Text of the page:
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Record handle in sight

Jan 29, 2008 5:42 AM

Is this the year sports books in the Silver State finally top the vaunted $100 million betting mark on the Super Bowl?

After increasing five straight years and setting a new record in 2006 with $94,534,372 wagered on the Big Game, the total handle on last year’s Super Bowl XLI settled in at $93,067,358, some $1.5 million short of the Super Bowl XL mark set a year earlier in the game between the Steelers and the Seahawks.

With an undefeated team that’s been the darling of the league all season in the Patriots and a team from the No. 1 market in the USA in the Giants playing for all the marbles, no one would really be that surprised if the handle did finally top that magical number.

John Avello, Director of Race and Sports Operations at Wynn Las Vegas, thinks a new record is probably in the making.

"I think we can top the $100 million mark because if you notice the sports handle in the state has been pretty much going up the ladder over the last few years," he said.

Avello said the event itself is as much as a draw as the two teams playing in it and that having the 18-0 Patriots in there should only help the handle.

"The handle is going to be there anyway," Avello said. "I think there aren’t any teams that are bigger than the event. But the Patriots in there is an attraction because they are expected to be there."

Avello admitted he was pulling for the Patriots to make the Super Bowl — for obvious financial reasons.

"Absolutely I was pulling for them," he said. "I haven’t seen anybody so far that could beat them. They’ve had a few close calls but those close calls were not when the money was on the line."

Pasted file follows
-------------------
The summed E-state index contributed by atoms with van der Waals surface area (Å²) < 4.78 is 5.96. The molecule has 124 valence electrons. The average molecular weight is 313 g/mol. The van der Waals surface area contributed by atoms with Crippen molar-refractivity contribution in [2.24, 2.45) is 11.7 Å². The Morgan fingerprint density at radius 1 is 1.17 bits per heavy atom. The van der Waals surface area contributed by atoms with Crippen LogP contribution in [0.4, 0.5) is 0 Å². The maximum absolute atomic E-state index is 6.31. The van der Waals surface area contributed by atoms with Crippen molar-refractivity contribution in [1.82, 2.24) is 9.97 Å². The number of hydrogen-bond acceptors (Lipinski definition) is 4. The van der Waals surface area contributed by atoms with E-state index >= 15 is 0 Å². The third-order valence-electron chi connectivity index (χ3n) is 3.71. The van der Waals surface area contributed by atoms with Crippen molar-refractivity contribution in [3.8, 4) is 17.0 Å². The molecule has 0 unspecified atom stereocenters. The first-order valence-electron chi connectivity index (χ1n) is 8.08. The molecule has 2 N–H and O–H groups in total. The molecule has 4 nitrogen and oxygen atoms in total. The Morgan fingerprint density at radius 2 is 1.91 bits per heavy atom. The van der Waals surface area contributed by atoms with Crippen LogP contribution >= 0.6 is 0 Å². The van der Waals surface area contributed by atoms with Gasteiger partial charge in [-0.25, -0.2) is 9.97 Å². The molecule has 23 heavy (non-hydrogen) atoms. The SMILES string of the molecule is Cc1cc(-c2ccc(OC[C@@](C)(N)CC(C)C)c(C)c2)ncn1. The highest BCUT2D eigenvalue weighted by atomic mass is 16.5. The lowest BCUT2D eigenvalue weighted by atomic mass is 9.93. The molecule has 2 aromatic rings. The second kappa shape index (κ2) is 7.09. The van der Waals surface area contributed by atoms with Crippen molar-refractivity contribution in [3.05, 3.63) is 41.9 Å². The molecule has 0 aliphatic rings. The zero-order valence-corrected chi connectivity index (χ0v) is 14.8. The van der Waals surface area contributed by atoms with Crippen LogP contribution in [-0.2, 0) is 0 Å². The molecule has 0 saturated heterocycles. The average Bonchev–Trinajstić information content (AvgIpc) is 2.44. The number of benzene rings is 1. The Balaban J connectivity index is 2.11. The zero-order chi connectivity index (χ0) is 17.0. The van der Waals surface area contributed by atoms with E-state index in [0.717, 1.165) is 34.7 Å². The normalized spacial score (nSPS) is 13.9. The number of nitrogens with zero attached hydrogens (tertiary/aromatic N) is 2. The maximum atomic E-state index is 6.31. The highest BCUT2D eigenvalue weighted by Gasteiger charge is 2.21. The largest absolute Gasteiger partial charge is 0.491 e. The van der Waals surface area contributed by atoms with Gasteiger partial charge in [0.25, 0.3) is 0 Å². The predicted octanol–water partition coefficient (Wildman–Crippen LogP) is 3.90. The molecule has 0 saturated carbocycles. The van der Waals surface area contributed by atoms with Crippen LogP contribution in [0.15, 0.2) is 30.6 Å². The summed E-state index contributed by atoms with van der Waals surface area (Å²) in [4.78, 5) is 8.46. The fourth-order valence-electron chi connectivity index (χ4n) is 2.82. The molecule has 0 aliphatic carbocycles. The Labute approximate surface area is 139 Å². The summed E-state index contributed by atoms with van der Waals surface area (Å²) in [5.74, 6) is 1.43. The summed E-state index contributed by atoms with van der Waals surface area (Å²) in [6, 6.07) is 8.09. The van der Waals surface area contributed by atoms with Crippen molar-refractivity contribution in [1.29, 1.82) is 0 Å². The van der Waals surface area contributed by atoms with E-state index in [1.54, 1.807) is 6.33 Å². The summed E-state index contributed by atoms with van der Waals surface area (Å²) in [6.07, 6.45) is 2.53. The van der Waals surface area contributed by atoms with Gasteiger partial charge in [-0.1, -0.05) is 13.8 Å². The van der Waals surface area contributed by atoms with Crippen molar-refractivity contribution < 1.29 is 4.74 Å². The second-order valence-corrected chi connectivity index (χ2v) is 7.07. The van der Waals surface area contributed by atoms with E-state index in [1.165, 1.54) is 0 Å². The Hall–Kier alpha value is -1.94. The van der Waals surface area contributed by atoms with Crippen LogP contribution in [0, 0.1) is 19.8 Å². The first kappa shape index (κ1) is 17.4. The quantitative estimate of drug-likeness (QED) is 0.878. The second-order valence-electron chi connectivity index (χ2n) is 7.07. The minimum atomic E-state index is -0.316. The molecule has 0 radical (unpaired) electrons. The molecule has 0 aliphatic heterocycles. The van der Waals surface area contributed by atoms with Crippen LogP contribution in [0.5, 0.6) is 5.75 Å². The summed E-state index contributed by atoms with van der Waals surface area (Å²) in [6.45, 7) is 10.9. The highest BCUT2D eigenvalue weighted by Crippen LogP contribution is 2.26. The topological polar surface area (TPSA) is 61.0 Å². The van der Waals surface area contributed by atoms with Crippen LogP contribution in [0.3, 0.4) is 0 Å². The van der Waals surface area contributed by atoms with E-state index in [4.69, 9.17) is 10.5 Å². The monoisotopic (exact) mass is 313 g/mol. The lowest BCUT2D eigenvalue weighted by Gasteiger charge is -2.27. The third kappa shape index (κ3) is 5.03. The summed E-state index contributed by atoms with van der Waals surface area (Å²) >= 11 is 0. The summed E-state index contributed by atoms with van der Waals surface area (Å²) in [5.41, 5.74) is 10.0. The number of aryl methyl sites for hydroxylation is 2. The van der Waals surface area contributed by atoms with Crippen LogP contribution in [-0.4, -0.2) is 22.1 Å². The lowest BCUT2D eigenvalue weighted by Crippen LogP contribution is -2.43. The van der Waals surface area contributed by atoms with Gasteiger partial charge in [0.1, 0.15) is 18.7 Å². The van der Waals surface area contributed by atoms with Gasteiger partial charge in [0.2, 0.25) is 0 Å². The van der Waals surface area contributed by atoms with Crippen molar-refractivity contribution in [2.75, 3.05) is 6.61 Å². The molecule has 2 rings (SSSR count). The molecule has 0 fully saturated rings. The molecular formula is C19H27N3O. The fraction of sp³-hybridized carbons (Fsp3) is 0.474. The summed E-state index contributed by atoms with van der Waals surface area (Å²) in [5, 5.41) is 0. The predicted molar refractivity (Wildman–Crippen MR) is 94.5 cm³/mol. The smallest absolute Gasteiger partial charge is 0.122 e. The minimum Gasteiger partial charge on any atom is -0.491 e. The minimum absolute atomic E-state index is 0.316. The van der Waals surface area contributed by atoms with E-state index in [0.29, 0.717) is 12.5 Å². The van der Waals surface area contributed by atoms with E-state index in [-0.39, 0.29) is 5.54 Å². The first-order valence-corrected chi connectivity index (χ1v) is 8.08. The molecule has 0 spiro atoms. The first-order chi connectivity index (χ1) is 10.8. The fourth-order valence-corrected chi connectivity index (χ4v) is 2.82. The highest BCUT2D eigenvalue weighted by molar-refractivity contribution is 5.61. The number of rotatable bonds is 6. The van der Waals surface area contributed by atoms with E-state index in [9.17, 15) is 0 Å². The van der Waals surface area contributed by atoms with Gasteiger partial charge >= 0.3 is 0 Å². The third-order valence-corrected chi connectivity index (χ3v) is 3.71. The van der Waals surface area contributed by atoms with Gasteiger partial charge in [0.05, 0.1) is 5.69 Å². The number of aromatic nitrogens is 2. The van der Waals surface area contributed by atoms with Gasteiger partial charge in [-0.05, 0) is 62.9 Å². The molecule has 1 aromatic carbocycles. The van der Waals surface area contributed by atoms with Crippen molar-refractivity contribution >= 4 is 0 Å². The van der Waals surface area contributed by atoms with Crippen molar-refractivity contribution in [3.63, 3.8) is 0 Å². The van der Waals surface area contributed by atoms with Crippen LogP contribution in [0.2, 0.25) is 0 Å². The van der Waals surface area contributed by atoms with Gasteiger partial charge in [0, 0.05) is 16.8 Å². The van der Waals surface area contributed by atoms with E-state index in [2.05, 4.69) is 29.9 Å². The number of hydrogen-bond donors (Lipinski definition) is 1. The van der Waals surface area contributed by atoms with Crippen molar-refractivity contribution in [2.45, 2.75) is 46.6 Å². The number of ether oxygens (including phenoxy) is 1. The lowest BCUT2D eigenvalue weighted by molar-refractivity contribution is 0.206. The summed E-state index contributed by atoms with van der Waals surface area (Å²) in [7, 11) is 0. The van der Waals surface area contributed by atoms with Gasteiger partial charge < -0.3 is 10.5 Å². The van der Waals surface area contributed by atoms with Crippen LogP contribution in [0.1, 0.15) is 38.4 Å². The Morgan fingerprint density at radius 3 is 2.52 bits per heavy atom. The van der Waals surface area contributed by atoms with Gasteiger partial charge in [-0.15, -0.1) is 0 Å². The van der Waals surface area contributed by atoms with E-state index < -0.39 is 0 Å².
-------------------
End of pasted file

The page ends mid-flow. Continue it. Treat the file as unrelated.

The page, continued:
Wynn’s head man said that the perception out there that the public is enamored with New England, which covered its first eight games of the season, has ultimately been a good thing for the sports books.

"They haven’t been covering the spread lately," Avello said of the Patriots who are a paltry 1-7 ATS in their last eight games. "Bookmakers aren’t going to hate them too much. They’re an excellent team and they’re well-coached. You may hate them because they win too much but that’s the case for any team that wins too much."

And Avello knows despite New England’s perfect record and their push to make the history books means very little to the upstart Giants.

"Don’t ever underestimate an NFL team in any playoff (game) or Super Bowl," he said.

Since the Nevada Gaming Control Board began compiling information on the Super Bowl handle back in 1991, sports books have lost money on the event only once, dropping $396,674 (-0.6% hold) in 1995 when the 49ers trounced the Chargers in Super Bowl XXIX, 49-26, covering the Super Bowl-record high 19-point-line.

The record win-hold for the books in a Super Bowl is 17% which occurred in 2005 when the Patriots and Eagles met in Super Bowl XXXIX and the sports books won $15,430,138.